We all know that speech can be harmful. But what are the harms and how exactly does the speech in question brings those harms about? Mary Kate McGowan identifies a previously overlooked mechanism by which speech constitutes, rather than merely causes, harm. She argues that speech constitutes harm when it enacts a norm that prescribes that harm. McGowan illustrates this theory by considering many categories of speech including sexist remarks, racist hate speech, pornography, verbal triggers for stereotype threat, micro-aggressions, political dog whistles, slam poetry, and even the hanging of posters. Just Words explores a variety of harms - such as oppression, subordination, discrimination, domination, harassment, and marginalization - and ways in which these harms can be remedied.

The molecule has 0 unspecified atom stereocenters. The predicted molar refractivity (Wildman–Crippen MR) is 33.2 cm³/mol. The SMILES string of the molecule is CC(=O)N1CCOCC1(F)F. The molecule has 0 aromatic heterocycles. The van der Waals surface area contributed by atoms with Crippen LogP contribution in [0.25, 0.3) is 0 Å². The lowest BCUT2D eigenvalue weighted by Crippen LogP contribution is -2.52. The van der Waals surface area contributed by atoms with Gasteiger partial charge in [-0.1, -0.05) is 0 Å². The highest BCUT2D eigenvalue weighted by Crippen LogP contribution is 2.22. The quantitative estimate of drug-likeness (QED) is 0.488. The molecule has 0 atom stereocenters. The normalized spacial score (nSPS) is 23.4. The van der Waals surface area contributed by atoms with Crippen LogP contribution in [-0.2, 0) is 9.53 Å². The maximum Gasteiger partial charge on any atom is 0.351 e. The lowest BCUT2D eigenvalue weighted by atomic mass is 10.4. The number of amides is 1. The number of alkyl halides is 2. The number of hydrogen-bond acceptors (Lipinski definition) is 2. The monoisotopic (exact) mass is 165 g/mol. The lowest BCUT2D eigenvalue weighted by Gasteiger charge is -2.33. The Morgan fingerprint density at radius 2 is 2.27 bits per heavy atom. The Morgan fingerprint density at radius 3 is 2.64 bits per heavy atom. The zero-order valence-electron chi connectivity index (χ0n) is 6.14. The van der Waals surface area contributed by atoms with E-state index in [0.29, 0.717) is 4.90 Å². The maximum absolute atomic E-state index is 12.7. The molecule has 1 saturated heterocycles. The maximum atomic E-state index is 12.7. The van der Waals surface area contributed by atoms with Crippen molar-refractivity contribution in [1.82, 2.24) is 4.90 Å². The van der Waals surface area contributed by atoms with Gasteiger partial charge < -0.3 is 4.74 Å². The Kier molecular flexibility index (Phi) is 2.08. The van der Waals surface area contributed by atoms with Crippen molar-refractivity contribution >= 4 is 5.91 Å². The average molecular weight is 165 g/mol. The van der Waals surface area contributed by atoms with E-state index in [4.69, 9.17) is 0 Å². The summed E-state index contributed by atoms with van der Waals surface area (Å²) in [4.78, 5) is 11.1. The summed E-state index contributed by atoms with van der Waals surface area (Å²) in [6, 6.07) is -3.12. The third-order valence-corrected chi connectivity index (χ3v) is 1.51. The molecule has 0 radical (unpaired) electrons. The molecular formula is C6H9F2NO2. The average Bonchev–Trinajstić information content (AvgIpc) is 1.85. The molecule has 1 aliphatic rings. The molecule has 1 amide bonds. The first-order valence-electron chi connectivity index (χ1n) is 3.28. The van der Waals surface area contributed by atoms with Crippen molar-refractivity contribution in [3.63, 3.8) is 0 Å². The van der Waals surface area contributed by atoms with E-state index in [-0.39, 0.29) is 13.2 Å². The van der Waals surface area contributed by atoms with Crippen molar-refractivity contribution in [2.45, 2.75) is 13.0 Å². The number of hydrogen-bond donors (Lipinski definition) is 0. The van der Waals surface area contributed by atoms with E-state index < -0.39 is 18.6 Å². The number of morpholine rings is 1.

2: Conversational Exercitives
3: On Differences Between Standard and Conversational Exercitives
4: The General Phenomenon: Covert Exercitives
5: Speech and Oppression
6: On Pornography: Subordination and Silencing
7: Race, Speech, and Free Speech Law